On October 18, 2007, Bradley International Airport was named one of the top five small airports in the North American Airport Satisfaction Study by J. D. Power and Associates.
On October 7, 2008, Embraer, an aerospace company based in Brazil, selected Bradley as its service center for the Northeastern United States. An $11 million project was begun with support from teams of the Connecticut Department of Transportation and Connecticut's Economic and Community Development. The center is intended to be a full maintenance and repair facility for its line of business jets and is expected to employ up to 60 aircraft technicians. The facility was temporarily closed ten months after opening due to economic conditions, reopening on February 28, 2011.
On June 22, 2012, the Connecticut Airport Authority board approved the hiring of Kevin A. Dillon as the Executive Director for the Connecticut Airport Authority including Bradley International Airport. Executive Director Dillon plans to continue the development of airport facilities, as well as the establishment of new routes.
On October 21, 2015, Bradley announced renewed transatlantic service, partnering with Aer Lingus to bring daily flights between Bradley and Dublin. Service to Dublin began on September 28, 2016.
Norwegian Air Shuttle flew the airport's second transatlantic, European flight. The first flight was on June 17, 2017 to Edinburgh in the UK.  On January 15, 2018 the airline announced it would end service from Bradley to Scotland, with the last flight leaving March 25, 2018.
On January 25, 2017, Spirit Airlines announced new daily nonstop service to Orlando and Fort Lauderdale along with 4 times weekly seasonal service to Myrtle Beach.
Bradley International Airport covers 2,432 acres (984 ha) at an elevation of 173 feet (53 m). It has three asphalt runways: 6/24 is 9,510 by 200 feet (2,899 x 61 m); 15/33 is 6,847 by 150 feet (2,087 x 46 m); 1/19 is 4,268 by 100 feet (1,301 x 30 m).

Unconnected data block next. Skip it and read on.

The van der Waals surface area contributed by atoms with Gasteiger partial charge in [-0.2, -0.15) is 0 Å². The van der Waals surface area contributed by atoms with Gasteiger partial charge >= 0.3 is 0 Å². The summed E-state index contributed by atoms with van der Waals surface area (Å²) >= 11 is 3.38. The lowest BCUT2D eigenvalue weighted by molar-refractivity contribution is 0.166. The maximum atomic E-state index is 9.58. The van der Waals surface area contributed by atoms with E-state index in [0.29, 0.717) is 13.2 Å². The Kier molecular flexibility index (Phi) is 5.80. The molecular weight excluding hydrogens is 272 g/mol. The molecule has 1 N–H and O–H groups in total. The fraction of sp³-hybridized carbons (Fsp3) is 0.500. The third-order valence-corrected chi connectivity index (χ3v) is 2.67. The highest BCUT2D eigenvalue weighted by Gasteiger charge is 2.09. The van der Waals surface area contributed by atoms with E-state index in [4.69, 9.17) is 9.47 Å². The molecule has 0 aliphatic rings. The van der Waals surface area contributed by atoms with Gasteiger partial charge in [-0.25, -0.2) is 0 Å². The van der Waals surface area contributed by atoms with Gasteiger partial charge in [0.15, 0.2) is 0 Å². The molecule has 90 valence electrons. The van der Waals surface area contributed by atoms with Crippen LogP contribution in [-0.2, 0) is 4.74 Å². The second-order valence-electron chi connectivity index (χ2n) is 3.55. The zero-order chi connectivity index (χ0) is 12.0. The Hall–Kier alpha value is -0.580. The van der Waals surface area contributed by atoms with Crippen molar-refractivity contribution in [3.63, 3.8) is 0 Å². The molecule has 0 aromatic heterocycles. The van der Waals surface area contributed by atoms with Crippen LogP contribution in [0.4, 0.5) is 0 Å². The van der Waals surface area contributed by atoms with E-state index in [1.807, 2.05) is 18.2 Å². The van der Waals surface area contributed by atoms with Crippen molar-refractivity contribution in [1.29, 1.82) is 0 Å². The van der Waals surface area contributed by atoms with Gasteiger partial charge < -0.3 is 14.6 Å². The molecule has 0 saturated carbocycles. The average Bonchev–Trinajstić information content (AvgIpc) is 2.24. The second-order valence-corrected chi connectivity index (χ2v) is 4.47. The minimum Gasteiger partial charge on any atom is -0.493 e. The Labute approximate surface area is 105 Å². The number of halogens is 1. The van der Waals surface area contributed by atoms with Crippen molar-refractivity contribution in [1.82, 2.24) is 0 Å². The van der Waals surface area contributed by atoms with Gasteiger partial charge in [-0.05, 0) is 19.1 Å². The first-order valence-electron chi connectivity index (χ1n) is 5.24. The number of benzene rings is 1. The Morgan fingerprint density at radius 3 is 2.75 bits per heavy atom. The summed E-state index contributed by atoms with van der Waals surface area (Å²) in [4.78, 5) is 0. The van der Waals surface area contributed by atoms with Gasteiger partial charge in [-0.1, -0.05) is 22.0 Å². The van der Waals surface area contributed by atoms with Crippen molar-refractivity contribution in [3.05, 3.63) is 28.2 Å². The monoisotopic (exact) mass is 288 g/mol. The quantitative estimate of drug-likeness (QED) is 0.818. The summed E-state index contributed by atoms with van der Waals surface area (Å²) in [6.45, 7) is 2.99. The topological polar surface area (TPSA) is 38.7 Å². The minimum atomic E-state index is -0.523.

In the year ending June 30, 2011 the airport had 107,404 aircraft operations, average 294 per day: 52% airline, 27% air taxi, 17% general aviation and 3% military. 56 aircraft were then based at this airport: 52% jet, 30% military, 12% multi-engine, 4% helicopter and 2% single-engine.
The third floor of terminal A has the administrative offices of the Connecticut Airport Authority.
Airlines and destinations
Terminal B, the 1952 Murphy Terminal, was closed to passenger use on April 15, 2010 and had two concourses. The old terminal continued to host the Bradley offices of the Connecticut State Police and was used for storage until its demolition in late 2015 and into early 2016. It will be replaced with a new 19 gate terminal. (see below)
Terminal A has two concourses. The East Concourse (Gates 1-12) hosts Aer Lingus, Air Canada, Delta Air Lines, JetBlue, and Southwest Airlines while the West Concourse (Gates 20-30) hosts American Airlines, Norwegian Air Shuttle, OneJet, Spirit Airlines and United Airlines.
All international arrivals (except flights with customs preclearance) are handled at the International Arrivals Building, located to the west of Terminal A. This building was formerly used by Northwest Airlines between 2007 and 2009 when they offered non-stop flights from Bradley to Amsterdam. Today Delta Airlines and Norwegian Air Shuttle are the sole operators using the IAB. In 2017, the IAB was renamed to Terminal B until the brand new 19 gate Terminal B is built.